How many centuries will it take to establish equal rights for women?
A hundred years ago, there was vigorous debate about the need for the Equal Rights Amendment (ERA) to be added to the Constitution to protect the rights of women and codify gender equality. Many years prior to this discourse, the Declaration of Independence set the stage for “all men are created equal,” but only for some men and no women.
Since the founding of this nation, women have been fighting for equal protection under the law. “Justice for all” should not be dependent on the state one resides in. For the United States, the ERA will secure this indisputable foundation for everyone to stand on.
Starting in 1923, The ERA was introduced in every session of Congress until it was finally passed in 1972. An arbitrary seven-year deadline for ratification was amended to 1982, but only 35 states had ratified it by that deadline. Yet, by 2020, three more states ratified the ERA-reaching the 38 states needed for certification.
It would seem that since this milestone was achieved and society has evolved since the original deadline was set that there would be greater support for an amendment that would ensure equality for all its citizens. However, since its inception, there has been opposition across political parties and organizations. And at times, reversals in support as consternation increased over unfounded consequences for labor rights and societal roles. Now there are nearly 300 groups that champion the ERA as well as bipartisan support.
On Feb. 28, Sens. Ben Cardin (D-Md.) and Lisa Murkowski (R-Alaska) testified before the Senate Judiciary Committee on their resolution to remove the arbitrary deadline for ratification of the ERA and to recognize the 38 states that have ratified the amendment. This was the first Senate hearing on the ERA since 1984. Our world has changed significantly since the 1980s. Though there are more women in leadership positions and remarkable advancements in technology, science and medicine, as well as expanded access to information, significant disparities plague our society which we also see across the global landscape.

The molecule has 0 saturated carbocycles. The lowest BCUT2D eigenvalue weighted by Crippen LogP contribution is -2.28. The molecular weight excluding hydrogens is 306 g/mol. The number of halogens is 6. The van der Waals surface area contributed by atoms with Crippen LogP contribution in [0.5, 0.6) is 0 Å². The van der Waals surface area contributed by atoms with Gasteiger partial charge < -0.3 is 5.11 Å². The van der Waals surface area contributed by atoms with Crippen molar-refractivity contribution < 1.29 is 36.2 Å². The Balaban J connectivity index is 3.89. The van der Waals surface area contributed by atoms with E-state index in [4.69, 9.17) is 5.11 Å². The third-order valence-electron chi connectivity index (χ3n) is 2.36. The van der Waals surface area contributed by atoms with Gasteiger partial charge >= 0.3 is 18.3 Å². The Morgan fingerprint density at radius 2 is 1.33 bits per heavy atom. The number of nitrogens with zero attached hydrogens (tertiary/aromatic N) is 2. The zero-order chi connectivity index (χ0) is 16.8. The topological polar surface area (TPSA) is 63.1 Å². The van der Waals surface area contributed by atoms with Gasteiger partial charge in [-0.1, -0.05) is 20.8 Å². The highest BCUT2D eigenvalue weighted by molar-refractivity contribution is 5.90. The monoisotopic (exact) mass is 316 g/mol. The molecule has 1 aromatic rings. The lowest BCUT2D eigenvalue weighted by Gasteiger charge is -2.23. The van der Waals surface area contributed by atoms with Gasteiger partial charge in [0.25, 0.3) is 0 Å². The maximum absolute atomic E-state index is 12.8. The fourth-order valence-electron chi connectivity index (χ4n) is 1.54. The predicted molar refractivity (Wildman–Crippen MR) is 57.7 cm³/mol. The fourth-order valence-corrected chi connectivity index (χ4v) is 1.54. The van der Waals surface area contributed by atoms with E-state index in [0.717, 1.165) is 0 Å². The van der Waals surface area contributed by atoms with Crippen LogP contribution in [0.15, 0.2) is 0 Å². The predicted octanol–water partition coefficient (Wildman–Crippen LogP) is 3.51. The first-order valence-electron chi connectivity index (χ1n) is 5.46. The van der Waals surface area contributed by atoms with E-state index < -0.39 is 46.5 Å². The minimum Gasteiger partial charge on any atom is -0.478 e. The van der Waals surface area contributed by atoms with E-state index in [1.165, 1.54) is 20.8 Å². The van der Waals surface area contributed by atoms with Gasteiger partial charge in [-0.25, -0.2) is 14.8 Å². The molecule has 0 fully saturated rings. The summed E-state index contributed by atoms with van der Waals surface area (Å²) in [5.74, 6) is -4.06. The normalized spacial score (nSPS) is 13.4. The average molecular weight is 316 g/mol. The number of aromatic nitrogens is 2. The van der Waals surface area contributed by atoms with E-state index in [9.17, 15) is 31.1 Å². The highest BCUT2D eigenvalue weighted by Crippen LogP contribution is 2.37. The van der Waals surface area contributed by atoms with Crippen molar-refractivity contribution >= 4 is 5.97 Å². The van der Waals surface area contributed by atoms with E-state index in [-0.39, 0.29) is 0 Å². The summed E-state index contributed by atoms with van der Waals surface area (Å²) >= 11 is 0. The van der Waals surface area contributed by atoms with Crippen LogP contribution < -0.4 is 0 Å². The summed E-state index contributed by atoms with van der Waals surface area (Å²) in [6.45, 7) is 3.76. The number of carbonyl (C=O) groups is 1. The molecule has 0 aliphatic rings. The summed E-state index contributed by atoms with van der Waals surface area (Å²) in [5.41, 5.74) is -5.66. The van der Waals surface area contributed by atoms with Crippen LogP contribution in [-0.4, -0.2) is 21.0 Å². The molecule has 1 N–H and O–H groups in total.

Recently, I had the opportunity to speak on panels for the 2023 United Nations Commission on the Status of Women, which convened in early March, to explore the impact of digital innovation on our lives, especially for women and girls around the world. At the start of the meeting, the U.N. secretary-general stated that at this current rate, it would take 300 years to reach the sustainable development goal to achieve gender equality and empower all women and girls. The initial goal was set for 2030.
Imagine the lives of our descendants 300 years from now. Will they still be talking about lack of access to health care and education, decision-making regarding their sexual and reproductive health, freedom from gender-based violence and opportunities to excel in their careers? And will these issues still be debated in communities that may be established on other planets and moons in our universe? Our actions today impact not only our lives now, but for generations to come. Fortunately, we have the knowledge and the wisdom to make enlightened decisions that are not riddled with fear and weakness. We know that, as the sustainable development goals state, “gender equality is not only a fundamental human right but also a necessary foundation for a peaceful, prosperous and sustainable world.”
To generate more controversy and confusion, some people are focusing on semantics and whether we mean equality or equity, sex or gender, feminism or egalitarianism. Though each word is important, we must agree on the end result, which is we all want to live and work well and safely in any environment — on this planet and beyond. And for the record, I believe in equity to achieve equality and I’m a post-feminist egalitarian.
Saralyn Mark, MD, is the founder of SolaMed Solutions, LLC, host of the “Always Searching” podcast and founder of iGIANT (Impact of Gender/Sex on Innovation and Novel Technologies). She is the American Medical Women’s Association’s COVID-19 lead and a former senior medical and policy advisor to the White House, the Department of Health and Human Services and NASA.
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